Throughout the late 19th and early 20th centuries, one of the many techniques used by physicians and psychiatrists to diagnose patients involved external and highly public examination. Typically conducted as a lecture to other medical experts and students, the patient was placed in the center of a round room with onlookers arranged in tiered seating to guarantee an unobstructed view. As the lead physician detailed the list of symptoms, using the patient's body as an illustration, observers witnessed the behavioral signs for themselves and discussed the possible underlying conditions or pathologies. This process of consultation and naming worked to increase the relative reliability among experts and bolster the professional reputations of medicine and psychiatry alike (Conrad & Schneider, 1992; Gillis, 2006; Grob & Horwitz, 2010). As researchers have noted (Aronowitz, 2001; Foucault, 1973), this change from focusing on disparate, idiosyncratic symptoms as expressions of individual illness to a system that recognized disease states comprised of symptom clusters marks a historical turning point in the history of medicine. The shift toward a classification scheme that linked medicine with science and technology bolstered medical authority and the power of physicians. In addition to professional credentials, accumulated knowledge, and institutional legitimacy, the authority of modern medicine both rests on and is expressed by medicine's decisive power to name and categorize through diagnosis (Jutel, 2009). Even as medical prestige has eroded, ceding some of its power to other entities,1 physicians remain the final arbiter of official medical categories (Pescosolido, 2006), judges of what is, and what is not, a “real” diagnosis. In the diagnostic process, one looks within to reveal the nature of disease from without – empirical observation becomes immutable fact. Of course, as critical perspectives on medicine have long pointed out (Conrad & Schneider, 1992; Zola, 1972), the scientific “fact” of one time and place is the mythology or ignorance of another. Diagnosis, as both category and process (Blaxter, 1978), is infused with all manner of things social, historical, and cultural. This volume explores some of these infusions. In so doing, it aims to clarify and contribute to the emerging sociology of diagnosis – an endeavor first called for by Brown (1990), but more recently revived by Jutel (2009).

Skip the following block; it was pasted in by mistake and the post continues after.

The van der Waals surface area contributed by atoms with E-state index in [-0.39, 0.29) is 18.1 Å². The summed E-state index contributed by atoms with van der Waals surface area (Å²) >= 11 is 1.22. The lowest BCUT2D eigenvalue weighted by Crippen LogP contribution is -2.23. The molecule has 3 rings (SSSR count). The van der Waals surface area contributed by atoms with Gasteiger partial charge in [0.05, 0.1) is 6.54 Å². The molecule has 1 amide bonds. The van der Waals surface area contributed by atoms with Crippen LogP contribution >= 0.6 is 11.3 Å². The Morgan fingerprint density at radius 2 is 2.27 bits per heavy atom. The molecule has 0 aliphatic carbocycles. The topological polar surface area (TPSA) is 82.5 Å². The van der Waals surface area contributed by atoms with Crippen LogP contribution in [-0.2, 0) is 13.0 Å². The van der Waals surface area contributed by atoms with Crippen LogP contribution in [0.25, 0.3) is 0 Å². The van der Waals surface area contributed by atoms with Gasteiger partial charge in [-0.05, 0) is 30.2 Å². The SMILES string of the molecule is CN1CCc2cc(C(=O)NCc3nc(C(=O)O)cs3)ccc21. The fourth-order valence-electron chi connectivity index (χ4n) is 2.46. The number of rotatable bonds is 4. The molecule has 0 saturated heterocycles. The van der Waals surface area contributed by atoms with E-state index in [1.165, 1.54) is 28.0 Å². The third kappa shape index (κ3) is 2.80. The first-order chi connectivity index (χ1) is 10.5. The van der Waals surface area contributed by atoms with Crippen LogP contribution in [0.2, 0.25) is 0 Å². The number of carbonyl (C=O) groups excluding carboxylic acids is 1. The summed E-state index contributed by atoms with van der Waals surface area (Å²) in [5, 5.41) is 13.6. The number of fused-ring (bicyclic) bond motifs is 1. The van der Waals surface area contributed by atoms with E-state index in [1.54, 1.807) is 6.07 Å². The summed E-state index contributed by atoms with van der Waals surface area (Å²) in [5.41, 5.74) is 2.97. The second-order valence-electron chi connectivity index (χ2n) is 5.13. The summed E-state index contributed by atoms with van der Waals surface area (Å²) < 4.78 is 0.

Hutson, D.J. (2011), "Introduction: Looking within from without", McGann, P. and Hutson, D.J. (Ed.) Sociology of Diagnosis (Advances in Medical Sociology, Vol. 12), Emerald Group Publishing Limited, Leeds, pp. xxix-xxxvii. https://doi.org/10.1108/S1057-6290(2011)0000012005
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